By Tony Smith and Chris Heavener








Yes, it’s Aaron Reed. And if right now you’re asking yourself, “Who, exactly, is Aaron Reed again?” then you’re probably not alone. The better question is “What did he have this year on riders like Danny Harf and Parks Bonifay and Shawn Watson?” Harf had one of the better competitive seasons ever had in wakeboarding, pulling back to back wins in the Gravity Games and the Nationals for a $35,000+ swing over the course of seven days, and catapulting him across the invisible line that separates really good pro riders from superstars. And there’s always a strong case for Parks being “Rider of the …” anything. There’s little doubt anymore that everybody considers him the overall best, and he kicked it up a notch this season innovating new moves off the double up, including a double back roll mobius. Watson was arguably “traditional wakeboarding” better than anyone else in the world at the beginning of 2003 (he was no slouch on sliders either). For the few months after he moved to Orlando in the spring, he was riding so smoothly it was hard to tell he was holding a rope the whole time.

But in the end it was Reed who stuck out. Like a dirty gym sock hanging on the wall of an art museum — you just could not deny his presence. There are many criteria we consider every year when we undertake our judgmental little task, among them are talent, media exposure, video parts, public sentiment, how much a rider has progressed over the course of 12 months, and how much they have done for the sport. If Aaron doesn’t come in first in all those categories, he’s damn close to the top in every one. But past that, there are three specific reasons why we chose Aaron Reed as Alliance’s 2003 Rider of the Year:

#1.) Invisible Cinema and Sfumato – I can’t speak for the rest of the people on our staff, but when I saw Sfumato it really pissed me off. Our movie, Invisible Cinema had come out a few months prior, and the footage we had of Reed was amazing, I truly thought we had compiled the largest amount of technical wakeskating footage ever assembled in one movie. And we had … for about four months. Then Sfumato came out and it made me want to scream. The period of time between the end of filming for both movies, respectively, was from about April to August (he wrapped one and immediately started shooting the other), and the gigantic leap forward in progression that Aaron made in those four months is probably the single most impressive thing I have ever seen in wakeboarding/wakeskating. The tricks alone are extraordinary, couple them with the extremely small window in which he seemed to learn all of them and it’s mind boggling. Go get both movies, watch Invisible Cinema first and then Sfumato and tell me that 2003 wasn’t Reed’s year. Rider of the Year is still 95% about riding, and those two movies alone prove he rode better than anybody this year.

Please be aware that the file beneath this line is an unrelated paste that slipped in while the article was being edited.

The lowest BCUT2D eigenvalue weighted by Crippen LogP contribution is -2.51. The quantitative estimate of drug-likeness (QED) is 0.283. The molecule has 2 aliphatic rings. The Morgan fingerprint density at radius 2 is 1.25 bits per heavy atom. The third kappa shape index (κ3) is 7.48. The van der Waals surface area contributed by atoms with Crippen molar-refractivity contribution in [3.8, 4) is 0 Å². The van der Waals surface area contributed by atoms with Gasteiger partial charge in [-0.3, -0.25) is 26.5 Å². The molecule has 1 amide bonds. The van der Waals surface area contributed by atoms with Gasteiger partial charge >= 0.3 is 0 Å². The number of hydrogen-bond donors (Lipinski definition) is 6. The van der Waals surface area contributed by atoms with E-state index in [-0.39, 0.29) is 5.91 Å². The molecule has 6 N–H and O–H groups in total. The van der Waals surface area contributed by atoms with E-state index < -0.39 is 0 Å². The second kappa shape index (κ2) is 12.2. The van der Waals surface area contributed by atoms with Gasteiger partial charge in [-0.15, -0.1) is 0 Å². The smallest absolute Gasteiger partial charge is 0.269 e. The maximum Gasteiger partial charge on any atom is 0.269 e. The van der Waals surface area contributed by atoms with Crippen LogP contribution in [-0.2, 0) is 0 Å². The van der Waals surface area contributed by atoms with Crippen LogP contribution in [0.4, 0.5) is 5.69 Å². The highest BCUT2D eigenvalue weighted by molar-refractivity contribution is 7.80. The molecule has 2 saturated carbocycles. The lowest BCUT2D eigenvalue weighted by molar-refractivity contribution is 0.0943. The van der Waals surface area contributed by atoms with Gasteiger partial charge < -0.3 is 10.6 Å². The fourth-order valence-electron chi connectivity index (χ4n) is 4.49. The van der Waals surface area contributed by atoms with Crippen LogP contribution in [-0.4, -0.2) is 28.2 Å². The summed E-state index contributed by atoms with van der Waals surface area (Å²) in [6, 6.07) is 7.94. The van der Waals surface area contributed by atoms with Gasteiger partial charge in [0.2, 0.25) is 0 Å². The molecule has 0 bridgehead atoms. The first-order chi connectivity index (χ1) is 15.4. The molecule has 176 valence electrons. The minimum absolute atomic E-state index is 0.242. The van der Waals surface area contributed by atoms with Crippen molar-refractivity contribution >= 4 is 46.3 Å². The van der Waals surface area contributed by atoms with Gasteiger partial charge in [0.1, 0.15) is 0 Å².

#2.) The Underdog Factor – While the Rider of the Year is not a popularity contest, it is impossible to deny the fact that it was good to see a truly talented individual come forth who also happened to have the attitude of a first year rider. We respect the superstars as much as anyone but isn’t it always nice to see somebody come in off the bench and amaze? Reed seemed to stand in the middle of the whirlwind rising up

around him and be totally unaffected and surprised by the whole thing. I’m still waiting for the day where he acts like a diva bitch, but I don’t foresee it happening anytime soon. Every time you watch Aaron ride with other pros, even his closest friends Thomas Horrell and Jim Leatherman, it’s like he’s Cinderella invited to the ball. Which makes it all the more impressive when he kicks everyone’s ass. In the new issue of Cassette’s Analog (presumably quoted from or approved by Thomas) there is a passage that reads, “This is Aaron Reed. Never be replaced by him, he’ll drive your image into the dirt.” Obviously he has the respect of his peers, but while 2003 was his underdog year and he still has all the enthusiasm of a freshman sorority pledge, there is no way he’ll be fooling anybody anymore.

#3.) His Complete Dedication To and Passion For Wakeskating – I want to talk briefly about women and riding. Not women riders, but what women do to men that ride. I think we all know friends that let girls control their lives, and in the case of Orlando, many of those friends happen to be professional riders. I can’t tell you how many times a rider around here has let a girl, or his pursuit of girls, or more realistically his feeling for a certain girl, get in the way of his riding and career. There are probably three careers alone I can think of that got absolutely derailed by women. And again, it’s not the women’s fault, it’s that the riders let these women control their lives. The reason I’m mentioning it is because of a story I heard about Aaron.